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Economic impact estimated at $170 million annually from red wolves in Great Smoky Mountains and eastern North Carolina

Most residents of states surrounding the red wolf re-establishment zones in eastern North Carolina and the Great Smoky Mountains National Park endorse wolf-recovery efforts and may spend as much as $170 million a year to visit the endangered animals, a Cornell University study has shown.

"We found broad and strong public support for re-establishment of the red wolf," said William E. Rosen, the economist in Cornell's College of Human Ecology who directed the eight-state survey. "More than 70 percent of the people we talked with said they want to visit one of the recovery regions, and 27 percent said they would be less likely to visit if the red wolves are removed."

Red wolves from captive-breeding populations were reintroduced by the U.S. Fish and Wildlife Service (USFWS) beginning in 1987 to five rural counties in eastern North Carolina and in 1991 to the Great Smokies, areas where the endangered species has not been seen since the 1800s. Although the red wolf program was somewhat less controversial than the federal government's reintroduction of the gray wolf in the West, some Easterners have voiced opposition.

But the anti-wolf sentiment is in the minority, according to Rosen's telephone survey of 507 randomly selected heads of households in eight states: North Carolina, Tennessee, South Carolina, Virginia, Kentucky, Alabama, Georgia and Ohio. About 75 percent of survey participants favor red wolf recovery, and 70 percent agreed to re-establishing red wolves in a third, yet-to-be-determined region.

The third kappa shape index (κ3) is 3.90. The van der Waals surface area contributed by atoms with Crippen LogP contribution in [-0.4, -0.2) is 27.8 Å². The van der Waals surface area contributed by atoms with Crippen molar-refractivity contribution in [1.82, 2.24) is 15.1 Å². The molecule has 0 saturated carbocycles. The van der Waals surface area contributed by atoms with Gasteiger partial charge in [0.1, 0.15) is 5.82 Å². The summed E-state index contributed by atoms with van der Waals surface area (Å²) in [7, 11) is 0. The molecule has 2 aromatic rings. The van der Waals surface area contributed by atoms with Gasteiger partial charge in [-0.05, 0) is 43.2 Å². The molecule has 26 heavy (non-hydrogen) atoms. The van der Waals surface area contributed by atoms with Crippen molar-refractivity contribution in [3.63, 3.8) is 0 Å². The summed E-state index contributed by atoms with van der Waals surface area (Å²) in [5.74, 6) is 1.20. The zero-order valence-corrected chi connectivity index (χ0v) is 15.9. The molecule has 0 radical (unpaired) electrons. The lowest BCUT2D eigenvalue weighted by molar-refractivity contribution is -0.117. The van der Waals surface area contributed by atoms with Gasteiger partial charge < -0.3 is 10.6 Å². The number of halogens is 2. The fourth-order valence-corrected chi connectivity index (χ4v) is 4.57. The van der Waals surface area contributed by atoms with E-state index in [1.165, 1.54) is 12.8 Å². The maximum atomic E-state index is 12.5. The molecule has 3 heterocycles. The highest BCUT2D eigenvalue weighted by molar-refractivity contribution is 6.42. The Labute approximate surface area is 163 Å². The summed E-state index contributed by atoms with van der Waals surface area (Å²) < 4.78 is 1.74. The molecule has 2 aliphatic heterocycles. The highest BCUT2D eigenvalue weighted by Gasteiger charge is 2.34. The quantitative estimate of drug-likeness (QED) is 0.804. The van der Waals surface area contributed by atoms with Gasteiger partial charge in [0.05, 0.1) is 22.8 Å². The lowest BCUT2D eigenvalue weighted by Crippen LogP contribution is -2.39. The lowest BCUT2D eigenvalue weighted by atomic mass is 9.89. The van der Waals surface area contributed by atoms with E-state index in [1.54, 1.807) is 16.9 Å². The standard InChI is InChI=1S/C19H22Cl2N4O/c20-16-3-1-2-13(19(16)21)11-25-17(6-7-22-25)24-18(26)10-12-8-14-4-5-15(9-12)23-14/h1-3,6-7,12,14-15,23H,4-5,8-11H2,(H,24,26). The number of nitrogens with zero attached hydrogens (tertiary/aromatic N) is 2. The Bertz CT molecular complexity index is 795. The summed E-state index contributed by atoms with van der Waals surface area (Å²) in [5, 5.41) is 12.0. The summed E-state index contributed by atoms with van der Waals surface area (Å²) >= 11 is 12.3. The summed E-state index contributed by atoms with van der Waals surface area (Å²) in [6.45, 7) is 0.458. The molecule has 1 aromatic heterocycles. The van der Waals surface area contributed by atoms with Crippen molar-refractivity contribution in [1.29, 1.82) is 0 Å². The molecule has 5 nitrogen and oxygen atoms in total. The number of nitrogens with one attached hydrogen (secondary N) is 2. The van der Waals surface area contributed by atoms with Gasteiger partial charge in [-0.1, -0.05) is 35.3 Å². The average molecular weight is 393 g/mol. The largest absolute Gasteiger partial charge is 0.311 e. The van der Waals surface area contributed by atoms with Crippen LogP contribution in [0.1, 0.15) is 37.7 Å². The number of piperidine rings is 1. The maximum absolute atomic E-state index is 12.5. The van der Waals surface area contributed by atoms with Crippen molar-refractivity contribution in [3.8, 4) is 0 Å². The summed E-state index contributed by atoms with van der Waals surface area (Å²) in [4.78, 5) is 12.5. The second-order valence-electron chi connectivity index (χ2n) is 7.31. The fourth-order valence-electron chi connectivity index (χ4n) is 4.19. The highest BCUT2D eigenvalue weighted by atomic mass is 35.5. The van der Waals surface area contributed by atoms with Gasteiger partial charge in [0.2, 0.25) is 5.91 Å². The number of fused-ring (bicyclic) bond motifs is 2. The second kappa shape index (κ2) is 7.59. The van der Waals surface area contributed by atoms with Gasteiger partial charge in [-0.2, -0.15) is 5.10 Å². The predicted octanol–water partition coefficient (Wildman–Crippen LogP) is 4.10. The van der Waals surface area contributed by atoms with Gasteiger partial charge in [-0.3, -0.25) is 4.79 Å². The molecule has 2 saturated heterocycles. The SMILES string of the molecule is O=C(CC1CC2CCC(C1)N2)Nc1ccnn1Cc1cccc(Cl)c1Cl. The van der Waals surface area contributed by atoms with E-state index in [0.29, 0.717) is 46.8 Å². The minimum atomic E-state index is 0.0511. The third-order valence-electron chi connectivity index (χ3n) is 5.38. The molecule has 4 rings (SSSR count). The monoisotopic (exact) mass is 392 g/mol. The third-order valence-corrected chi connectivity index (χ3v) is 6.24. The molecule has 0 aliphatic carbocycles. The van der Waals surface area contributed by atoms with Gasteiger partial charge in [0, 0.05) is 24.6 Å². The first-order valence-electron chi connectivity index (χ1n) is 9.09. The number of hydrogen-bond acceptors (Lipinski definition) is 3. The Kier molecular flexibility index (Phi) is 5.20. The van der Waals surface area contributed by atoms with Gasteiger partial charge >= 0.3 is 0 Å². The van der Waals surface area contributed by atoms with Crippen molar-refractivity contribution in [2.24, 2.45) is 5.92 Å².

Support for red wolf recovery is especially strong among those aged 20 to 29, the Cornell economist said. Households aged 60 and older are less supportive of recovery, but a majority of this group nevertheless favors the projects.

Wolves are a definite tourist attraction, the survey found. Strong interest was indicated for touring red wolf exhibits, seeing red wolves in naturalistic enclosed settings or trying to view wolves in the wild. Many households also are interested in venturing into the wild to participate in "wolf howling" trips.

"Our conservative forecast is for red wolf activities attracting an additional 25,204 households per year to eastern North Carolina and another 87,351 households per year to the Great Smoky Mountains National Park," Rosen said. "Tourists spend money on lodging, food and gifts. We asked people who already had visited the two areas what they spent and came up with an economic impact forecast: about $37.5 million per year in eastern North Carolina and about $132.1 million a year in the national park region."

In addition to the benefits from tourism, the reintroduction of red wolves also provides the public with social benefits, the Cornell study suggested. Noting that three-fourths of the sample favor red wolf recovery, that 85 percent agree it is important to preserve wildlife for the future and 54 percent are highly concerned about endangered species, the economist used a method called contingent valuation to put a price on the wolves' presence.

For the eight states surveyed, the social benefits of red wolf recovery are estimated to be at least $3.25 million a year -- a figure that far exceeds the USFWS costs to manage the projects.

The estimates of social benefits and tourism potential would undoubtedly be larger if the survey reached beyond the eight-state region, the economist added.

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